AccueilPeoples and borders. Seventy years of movement of persons in Europe, to Europe, from Europe (1945-2015)

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Publié le lundi 02 juin 2014 par Elsa Zotian

Résumé

Movement of persons has been a key feature in the whole history of European integration, and the time has come for historians, along with political scientists, jurists, economists, sociologists and demographers, to discuss and draw some conclusions on its evolving conceptions and practical applications, placing both of them in the wider context of the social and demographic transformation of Europe and the political and economic narrative of continental integration.

Annonce

Argument

It is well known that, in the immediate postwar period, international migration and  opening of labour markets in Western Europe were important topics of debate in the Organisation for European Economic Organisation (OECE) and the European Coal and Steel Community (ECSC). The Treaty of Paris establishing the ECSC, in particular, recognized a right to free movement for workers in these sectors and, after that, the Treaty of Rome establishing the European Economic Community (EEC) provided a right for the free movement of all workers. That said, the implementation of this principle was delayed for a long time and only in the late 1960s the Community was able to adapt its legislation to the general principles stated in the Rome Treaty. Implementing such a policy was difficult because of its multifarious and delicate connections with welfare, employment and educational policies.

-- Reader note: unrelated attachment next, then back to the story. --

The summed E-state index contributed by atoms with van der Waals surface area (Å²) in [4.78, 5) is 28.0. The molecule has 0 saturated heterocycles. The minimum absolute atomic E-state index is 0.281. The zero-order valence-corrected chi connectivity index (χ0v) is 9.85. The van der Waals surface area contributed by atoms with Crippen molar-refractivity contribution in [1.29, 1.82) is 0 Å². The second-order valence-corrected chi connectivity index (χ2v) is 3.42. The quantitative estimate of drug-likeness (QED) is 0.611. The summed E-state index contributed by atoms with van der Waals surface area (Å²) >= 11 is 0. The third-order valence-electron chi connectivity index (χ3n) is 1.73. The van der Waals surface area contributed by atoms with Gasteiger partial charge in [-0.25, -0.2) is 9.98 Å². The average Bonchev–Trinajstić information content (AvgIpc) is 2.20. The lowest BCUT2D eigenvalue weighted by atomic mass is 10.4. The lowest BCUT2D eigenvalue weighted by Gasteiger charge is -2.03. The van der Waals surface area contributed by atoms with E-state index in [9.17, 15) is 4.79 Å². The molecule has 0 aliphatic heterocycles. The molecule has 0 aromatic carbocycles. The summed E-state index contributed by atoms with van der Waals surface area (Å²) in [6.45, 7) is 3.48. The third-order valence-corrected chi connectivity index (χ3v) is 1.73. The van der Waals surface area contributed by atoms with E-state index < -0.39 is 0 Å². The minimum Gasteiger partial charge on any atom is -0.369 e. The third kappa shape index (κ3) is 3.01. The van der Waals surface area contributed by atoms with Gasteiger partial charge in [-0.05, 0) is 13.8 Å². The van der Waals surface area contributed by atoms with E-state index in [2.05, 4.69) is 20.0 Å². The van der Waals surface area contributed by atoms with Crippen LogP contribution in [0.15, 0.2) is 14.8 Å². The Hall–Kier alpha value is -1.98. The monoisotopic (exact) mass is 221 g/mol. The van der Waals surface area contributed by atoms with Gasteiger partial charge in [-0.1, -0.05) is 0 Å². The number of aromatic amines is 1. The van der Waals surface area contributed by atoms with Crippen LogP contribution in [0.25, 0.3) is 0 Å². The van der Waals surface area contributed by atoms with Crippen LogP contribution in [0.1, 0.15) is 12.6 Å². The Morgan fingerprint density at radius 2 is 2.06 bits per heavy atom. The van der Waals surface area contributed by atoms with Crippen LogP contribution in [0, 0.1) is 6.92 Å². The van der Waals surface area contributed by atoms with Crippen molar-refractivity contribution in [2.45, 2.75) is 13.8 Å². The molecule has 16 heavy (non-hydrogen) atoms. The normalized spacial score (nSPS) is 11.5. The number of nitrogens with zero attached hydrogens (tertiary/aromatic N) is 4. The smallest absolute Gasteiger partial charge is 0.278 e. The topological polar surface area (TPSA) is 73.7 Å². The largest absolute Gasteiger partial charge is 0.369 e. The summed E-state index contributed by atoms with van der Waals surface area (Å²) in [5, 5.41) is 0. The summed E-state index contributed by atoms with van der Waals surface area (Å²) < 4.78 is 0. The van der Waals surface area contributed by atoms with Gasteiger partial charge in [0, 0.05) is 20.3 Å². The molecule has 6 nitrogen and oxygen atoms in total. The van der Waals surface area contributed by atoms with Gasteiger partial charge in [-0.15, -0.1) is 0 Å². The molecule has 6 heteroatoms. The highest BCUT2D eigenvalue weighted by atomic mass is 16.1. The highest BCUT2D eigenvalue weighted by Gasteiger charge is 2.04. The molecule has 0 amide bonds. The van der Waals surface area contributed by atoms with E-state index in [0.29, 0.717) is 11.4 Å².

In the meantime, a combination of pull and push factors resulted in mass immigration from former European colonies in Asia and Africa and from non-EEC European countries, especially in the Mediterranean region – i.e. Portugal, Spain, Yugoslavia and Turkey.